Monday, May 25, 2009

Is it realistic?

Resumed work today. More on that another time. I just had a flash of insight that I prefer to write about.

Realism and what readers will accept . . . I know this has been theorized a million different ways, (e.g. the willing suspension of disbelief), so I know this is not a new insight. It's a case of suddenly "getting it." I suddenly got this feeling that I don't have to worry so much about if the reader will believe certain scenes. I think I can count on the reader traveling a certain distance to me.

Now I'm not talking about stories that are in any way fantastic--sci-fi, magical realism, even farce and satire, which delight through deliberate exaggeration. I'm talking about cases of "realism" in fiction, which I think applies to my story. The characters are supposed to feel as human and recognizable as possible. It's supposed to a dramatic, but plausible, circumstances unfolding in a realistic way in a realistic setting. (Of course, if it's a dramatic narrative, it is already genuinely UNrealistic but disguised as realism. Narrative has cause and effect relationships and resolutions, and life almost never does.)

So, in every episode of the story, I'm constantly worrying about how real it seems. Will the reader stop believing it? Will they think, "That could never happen. I would never do that. No one would ever do that . . ."? A lot of the process is weeding out plot gimmicks and making sure that the actions the characters take arise out of who they are and making sure that I've established who they are to begin with.

One hard part about this is that minor characters are, on the one hand, often the levers of plot complications and, on the other hand, less developed characters by definition.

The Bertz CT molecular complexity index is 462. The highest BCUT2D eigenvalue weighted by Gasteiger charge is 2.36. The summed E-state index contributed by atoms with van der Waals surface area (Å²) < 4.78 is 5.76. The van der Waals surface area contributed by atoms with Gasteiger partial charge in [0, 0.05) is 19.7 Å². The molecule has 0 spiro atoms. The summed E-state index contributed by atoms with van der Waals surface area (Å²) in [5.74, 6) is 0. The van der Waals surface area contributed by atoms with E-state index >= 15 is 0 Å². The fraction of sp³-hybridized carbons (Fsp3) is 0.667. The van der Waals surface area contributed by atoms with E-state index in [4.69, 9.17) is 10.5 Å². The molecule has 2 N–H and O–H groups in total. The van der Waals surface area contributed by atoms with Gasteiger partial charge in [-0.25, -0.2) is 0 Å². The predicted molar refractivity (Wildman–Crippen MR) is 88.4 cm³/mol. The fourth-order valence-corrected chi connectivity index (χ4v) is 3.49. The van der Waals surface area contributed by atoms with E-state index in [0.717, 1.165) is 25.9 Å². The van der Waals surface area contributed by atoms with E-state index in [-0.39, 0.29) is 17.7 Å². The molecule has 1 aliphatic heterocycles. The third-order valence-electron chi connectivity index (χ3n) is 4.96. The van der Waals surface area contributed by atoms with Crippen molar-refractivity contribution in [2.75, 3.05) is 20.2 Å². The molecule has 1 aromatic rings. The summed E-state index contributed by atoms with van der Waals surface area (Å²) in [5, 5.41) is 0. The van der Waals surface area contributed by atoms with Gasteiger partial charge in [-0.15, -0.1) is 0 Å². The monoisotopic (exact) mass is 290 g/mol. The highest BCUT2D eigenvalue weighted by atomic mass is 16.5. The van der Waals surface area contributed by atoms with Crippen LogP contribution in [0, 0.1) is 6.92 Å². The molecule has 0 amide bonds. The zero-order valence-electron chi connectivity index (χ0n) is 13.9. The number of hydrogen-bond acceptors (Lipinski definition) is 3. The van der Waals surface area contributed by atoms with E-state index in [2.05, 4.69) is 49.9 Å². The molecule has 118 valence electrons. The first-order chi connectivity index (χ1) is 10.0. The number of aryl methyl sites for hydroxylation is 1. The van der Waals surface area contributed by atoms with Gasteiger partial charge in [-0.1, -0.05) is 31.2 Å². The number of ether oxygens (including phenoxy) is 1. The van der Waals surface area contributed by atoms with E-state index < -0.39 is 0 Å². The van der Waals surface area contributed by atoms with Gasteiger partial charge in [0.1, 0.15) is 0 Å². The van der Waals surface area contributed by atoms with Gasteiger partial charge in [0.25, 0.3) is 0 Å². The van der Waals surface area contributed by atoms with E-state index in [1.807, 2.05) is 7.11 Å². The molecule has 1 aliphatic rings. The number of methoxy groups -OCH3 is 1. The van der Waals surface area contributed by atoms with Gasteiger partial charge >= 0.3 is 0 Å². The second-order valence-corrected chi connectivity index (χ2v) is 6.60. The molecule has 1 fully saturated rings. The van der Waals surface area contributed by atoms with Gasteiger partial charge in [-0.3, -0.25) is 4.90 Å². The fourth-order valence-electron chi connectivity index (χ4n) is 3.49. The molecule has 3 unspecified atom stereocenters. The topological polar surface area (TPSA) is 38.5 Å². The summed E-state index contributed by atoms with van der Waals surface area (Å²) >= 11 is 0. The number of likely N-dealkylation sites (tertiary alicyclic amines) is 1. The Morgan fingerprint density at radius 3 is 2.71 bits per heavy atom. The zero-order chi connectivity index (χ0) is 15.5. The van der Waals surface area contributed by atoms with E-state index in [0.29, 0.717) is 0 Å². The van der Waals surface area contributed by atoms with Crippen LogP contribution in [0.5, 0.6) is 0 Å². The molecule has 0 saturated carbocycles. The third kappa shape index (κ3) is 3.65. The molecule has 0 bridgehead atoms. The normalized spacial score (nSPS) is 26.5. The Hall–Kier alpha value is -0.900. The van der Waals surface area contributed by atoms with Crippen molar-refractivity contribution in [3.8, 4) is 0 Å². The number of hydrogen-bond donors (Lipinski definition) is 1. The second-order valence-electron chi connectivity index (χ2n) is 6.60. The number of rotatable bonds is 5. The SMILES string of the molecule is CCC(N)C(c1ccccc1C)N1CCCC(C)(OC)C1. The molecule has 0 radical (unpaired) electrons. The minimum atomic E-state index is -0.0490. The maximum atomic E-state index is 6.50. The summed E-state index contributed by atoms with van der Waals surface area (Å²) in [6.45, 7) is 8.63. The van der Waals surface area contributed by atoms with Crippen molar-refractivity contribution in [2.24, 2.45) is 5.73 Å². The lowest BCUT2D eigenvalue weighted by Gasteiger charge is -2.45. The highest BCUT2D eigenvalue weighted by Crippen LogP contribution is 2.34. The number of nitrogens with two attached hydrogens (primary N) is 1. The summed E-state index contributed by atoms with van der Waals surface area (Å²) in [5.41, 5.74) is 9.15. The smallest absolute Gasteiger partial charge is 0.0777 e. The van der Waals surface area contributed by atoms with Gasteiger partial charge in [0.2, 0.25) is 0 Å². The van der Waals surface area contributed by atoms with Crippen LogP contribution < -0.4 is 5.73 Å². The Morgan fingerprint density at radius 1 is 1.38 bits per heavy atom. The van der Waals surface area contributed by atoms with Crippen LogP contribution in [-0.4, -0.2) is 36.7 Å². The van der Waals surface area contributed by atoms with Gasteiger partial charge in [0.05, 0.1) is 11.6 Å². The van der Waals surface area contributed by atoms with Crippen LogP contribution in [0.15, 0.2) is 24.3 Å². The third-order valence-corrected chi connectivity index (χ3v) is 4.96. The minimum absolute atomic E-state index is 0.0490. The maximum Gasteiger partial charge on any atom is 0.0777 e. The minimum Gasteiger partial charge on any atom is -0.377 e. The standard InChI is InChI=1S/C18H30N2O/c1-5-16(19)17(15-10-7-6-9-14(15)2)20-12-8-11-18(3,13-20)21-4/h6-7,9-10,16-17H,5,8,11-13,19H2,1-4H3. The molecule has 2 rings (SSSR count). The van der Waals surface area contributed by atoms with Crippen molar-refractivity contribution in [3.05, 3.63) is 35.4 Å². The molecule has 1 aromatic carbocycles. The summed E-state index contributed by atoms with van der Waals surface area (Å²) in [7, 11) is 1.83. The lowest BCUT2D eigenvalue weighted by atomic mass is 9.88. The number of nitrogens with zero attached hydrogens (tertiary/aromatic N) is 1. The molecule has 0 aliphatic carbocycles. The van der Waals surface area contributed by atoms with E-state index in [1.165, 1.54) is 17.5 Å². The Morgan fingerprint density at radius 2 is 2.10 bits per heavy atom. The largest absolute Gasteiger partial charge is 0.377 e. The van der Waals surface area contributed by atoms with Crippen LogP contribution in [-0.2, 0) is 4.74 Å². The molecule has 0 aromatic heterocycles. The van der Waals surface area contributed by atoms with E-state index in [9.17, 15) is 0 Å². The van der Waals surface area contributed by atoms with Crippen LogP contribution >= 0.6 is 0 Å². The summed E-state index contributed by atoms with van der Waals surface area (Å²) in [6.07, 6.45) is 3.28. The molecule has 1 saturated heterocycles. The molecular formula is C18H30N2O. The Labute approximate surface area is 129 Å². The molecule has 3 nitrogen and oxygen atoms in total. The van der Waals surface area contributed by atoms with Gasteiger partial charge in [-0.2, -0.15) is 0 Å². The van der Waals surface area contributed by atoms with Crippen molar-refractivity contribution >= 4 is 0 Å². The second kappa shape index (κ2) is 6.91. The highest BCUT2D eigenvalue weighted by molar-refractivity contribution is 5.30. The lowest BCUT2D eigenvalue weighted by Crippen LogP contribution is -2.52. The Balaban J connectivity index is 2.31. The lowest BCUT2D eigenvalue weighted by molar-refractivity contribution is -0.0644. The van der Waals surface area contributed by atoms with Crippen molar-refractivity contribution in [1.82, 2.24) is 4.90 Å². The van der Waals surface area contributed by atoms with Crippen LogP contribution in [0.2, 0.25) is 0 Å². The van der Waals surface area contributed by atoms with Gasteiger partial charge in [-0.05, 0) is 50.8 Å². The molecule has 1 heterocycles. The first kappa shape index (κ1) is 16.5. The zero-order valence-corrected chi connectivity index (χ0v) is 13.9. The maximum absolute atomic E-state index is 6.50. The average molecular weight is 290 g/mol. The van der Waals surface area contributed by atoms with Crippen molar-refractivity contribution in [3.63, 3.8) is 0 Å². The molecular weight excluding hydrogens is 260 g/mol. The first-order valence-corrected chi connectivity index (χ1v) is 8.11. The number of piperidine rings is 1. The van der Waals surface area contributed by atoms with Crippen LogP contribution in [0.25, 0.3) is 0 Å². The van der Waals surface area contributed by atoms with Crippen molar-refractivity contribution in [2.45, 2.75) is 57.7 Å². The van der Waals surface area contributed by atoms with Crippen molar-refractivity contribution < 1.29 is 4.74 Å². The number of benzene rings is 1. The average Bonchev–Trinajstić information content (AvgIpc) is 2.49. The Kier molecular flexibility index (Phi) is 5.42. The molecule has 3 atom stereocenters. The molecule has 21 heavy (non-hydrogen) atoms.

Anyway, I was just looking at one scene where a minor character does something kind of outrageous and socially inappropriate that causes a lot of trouble, and part of me all along has been half-consciously worried about if anyone would believe this. (Interestingly, and perhaps not coincidentally, this is one of the few actual events from real life that still survives in the book.) And I was looking at it--on the copy used by one of my readers--I saw it through the reader's eyes and it suddenly occurred to me what should be obvious . . . that it probably doesn't matter if it is unrealistic. Readers want to go along on a ride. They want extraordinary and outrageous things to happen. They want them to work so they get that delightful sensation of believing the unbelievable, but they want it. That's one of the reasons they're reading. They want to go along, so they'll come along. If you hook them at the beginning, the reader will probably tolerate a lot more than I have imagined while I stressed over these things.

And I think that's probably true of realism as much as sci-fi or anything else fantastic. I'm not talking about characters suddenly being swept up to heaven while they're hanging the sheets out to dry. In this case it's more like a character acting in public as if he has no shame. I would never do it. Most people wouldn't do it. A reader may think they can't imagine a real person ever doing it. But I think most readers are willing to read about such a thing and believe it anyway.

Lesson learned: I'm going to try and relax more about these things and generally trust the reader more.

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